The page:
Many of us have dreamt of returning to nature and escaping the humdrum of city living, for Rebecca Schiller and her family this became a reality, taking up a smallholding away from the rush of the never-ending rat race that has taken over our lives.  In Earthed Rebecca Schiller has given us an incredibly personal and revealing memoir that not only shows the not-so-good life but also her personal battles with health over a long year.

Earthed is one of those books that I started reading with no idea where the book would lead, I was expecting a memoir of family life with everyone tilling the fields and reaping the harvest, I was not expecting a very personal account of the author’s personal health issues and how they affected this almost dream-come-true lifestyle so many of us crave.  However, revealing and enlightening would be an incredible understatement to Schiller’s achievements, not just in her own life, but detailing this so succinctly in Earthed.

With this in mind, Earthed is a book that often flits between memoir, personal history and history of the women who’d lived on and around the land in time past, this can be confusing, but on a personal level I found it intriguing to see how the mind of someone with ADHD thinks, and as someone recently diagnosed with Autism (and written on my own health issues many times) it’s an aspect I found very refreshing, and written in, not just an entertaining manner but an openly honest and heartfelt way that even readers with no knowledge of such things would easily empathise.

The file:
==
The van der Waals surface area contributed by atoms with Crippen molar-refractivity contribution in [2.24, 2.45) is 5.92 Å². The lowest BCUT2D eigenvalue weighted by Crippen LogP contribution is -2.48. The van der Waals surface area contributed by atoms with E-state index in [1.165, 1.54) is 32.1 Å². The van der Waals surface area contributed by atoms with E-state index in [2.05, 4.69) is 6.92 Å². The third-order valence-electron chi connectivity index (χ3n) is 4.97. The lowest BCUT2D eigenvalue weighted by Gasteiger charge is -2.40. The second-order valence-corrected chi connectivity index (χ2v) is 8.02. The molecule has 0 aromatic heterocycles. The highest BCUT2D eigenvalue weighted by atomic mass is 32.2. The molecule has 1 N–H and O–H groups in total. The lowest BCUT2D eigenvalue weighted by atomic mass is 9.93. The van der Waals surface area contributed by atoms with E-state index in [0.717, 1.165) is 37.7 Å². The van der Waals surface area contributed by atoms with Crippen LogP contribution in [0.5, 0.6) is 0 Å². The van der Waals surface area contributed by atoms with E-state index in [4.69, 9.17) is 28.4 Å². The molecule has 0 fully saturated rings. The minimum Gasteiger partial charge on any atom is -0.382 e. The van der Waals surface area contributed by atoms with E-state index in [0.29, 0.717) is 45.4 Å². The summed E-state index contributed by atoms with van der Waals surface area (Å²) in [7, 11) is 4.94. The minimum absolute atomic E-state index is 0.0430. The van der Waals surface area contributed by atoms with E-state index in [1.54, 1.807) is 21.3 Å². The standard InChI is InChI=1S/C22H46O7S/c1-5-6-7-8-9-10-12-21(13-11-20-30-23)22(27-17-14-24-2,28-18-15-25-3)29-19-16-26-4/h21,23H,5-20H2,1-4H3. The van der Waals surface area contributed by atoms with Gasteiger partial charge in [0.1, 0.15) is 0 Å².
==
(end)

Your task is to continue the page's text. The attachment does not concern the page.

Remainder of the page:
I’m sure some may find some of the subject matters difficult to read, but Earthed stands as a love letter to the land and people the author loves whilst enduring her own personal crisis.  Rebecca Schiller’s achievement in Earthed is not just displaying her soul to the world, but giving inspiration to others that it’s ok to do so.

  • Earthed by Rebecca Schiller is published by Elliott and Thompson (£14.99). To order a copy go to
Tom Stanger
Editor at Pilgrim House | Website | + posts

Founder and Editor of Pilgrim House, currently undertaking a research degree at Bangor University and working on a book on Folklore and early Welsh Christianity. Tom’s other work on music, poetry, health along other writings and images can be found at


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